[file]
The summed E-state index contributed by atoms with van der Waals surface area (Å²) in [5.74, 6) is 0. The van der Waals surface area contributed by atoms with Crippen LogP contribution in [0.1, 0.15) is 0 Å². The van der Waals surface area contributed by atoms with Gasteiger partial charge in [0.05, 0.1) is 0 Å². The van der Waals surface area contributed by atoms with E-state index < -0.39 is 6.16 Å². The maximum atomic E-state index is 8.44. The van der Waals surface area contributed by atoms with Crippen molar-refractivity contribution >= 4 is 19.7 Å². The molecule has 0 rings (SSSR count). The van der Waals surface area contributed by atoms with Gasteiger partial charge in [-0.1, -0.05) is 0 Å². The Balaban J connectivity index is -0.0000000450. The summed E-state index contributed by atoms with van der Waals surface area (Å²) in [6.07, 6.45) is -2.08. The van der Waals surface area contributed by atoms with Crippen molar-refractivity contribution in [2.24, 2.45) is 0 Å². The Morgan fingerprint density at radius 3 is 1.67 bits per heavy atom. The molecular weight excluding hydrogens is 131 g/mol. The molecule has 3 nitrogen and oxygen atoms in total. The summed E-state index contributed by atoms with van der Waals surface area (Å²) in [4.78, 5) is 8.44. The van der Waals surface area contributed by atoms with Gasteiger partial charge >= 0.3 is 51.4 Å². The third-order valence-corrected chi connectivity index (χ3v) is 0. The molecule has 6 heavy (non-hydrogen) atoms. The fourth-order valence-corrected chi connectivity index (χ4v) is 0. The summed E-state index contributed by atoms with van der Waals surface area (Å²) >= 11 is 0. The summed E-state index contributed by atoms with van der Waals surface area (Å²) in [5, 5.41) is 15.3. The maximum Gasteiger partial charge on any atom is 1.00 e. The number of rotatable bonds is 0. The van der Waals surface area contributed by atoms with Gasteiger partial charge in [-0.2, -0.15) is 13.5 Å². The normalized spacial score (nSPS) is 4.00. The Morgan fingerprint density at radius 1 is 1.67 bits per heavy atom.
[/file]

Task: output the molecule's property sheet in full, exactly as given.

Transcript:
The summed E-state index contributed by atoms with van der Waals surface area (Å²) in [5.74, 6) is 0. The van der Waals surface area contributed by atoms with Crippen LogP contribution in [0.1, 0.15) is 0 Å². The van der Waals surface area contributed by atoms with Gasteiger partial charge in [0.05, 0.1) is 0 Å². The van der Waals surface area contributed by atoms with E-state index < -0.39 is 6.16 Å². The maximum atomic E-state index is 8.44. The van der Waals surface area contributed by atoms with Crippen molar-refractivity contribution >= 4 is 19.7 Å². The molecule has 0 rings (SSSR count). The van der Waals surface area contributed by atoms with Gasteiger partial charge in [-0.1, -0.05) is 0 Å². The Balaban J connectivity index is -0.0000000450. The summed E-state index contributed by atoms with van der Waals surface area (Å²) in [6.07, 6.45) is -2.08. The van der Waals surface area contributed by atoms with Crippen molar-refractivity contribution in [2.24, 2.45) is 0 Å². The Morgan fingerprint density at radius 3 is 1.67 bits per heavy atom. The molecular weight excluding hydrogens is 131 g/mol. The molecule has 3 nitrogen and oxygen atoms in total. The summed E-state index contributed by atoms with van der Waals surface area (Å²) in [4.78, 5) is 8.44. The van der Waals surface area contributed by atoms with Gasteiger partial charge >= 0.3 is 51.4 Å². The third-order valence-corrected chi connectivity index (χ3v) is 0. The molecule has 6 heavy (non-hydrogen) atoms. The fourth-order valence-corrected chi connectivity index (χ4v) is 0. The summed E-state index contributed by atoms with van der Waals surface area (Å²) >= 11 is 0. The summed E-state index contributed by atoms with van der Waals surface area (Å²) in [5, 5.41) is 15.3. The maximum Gasteiger partial charge on any atom is 1.00 e. The number of rotatable bonds is 0. The van der Waals surface area contributed by atoms with Gasteiger partial charge in [-0.2, -0.15) is 13.5 Å². The normalized spacial score (nSPS) is 4.00. The Morgan fingerprint density at radius 1 is 1.67 bits per heavy atom.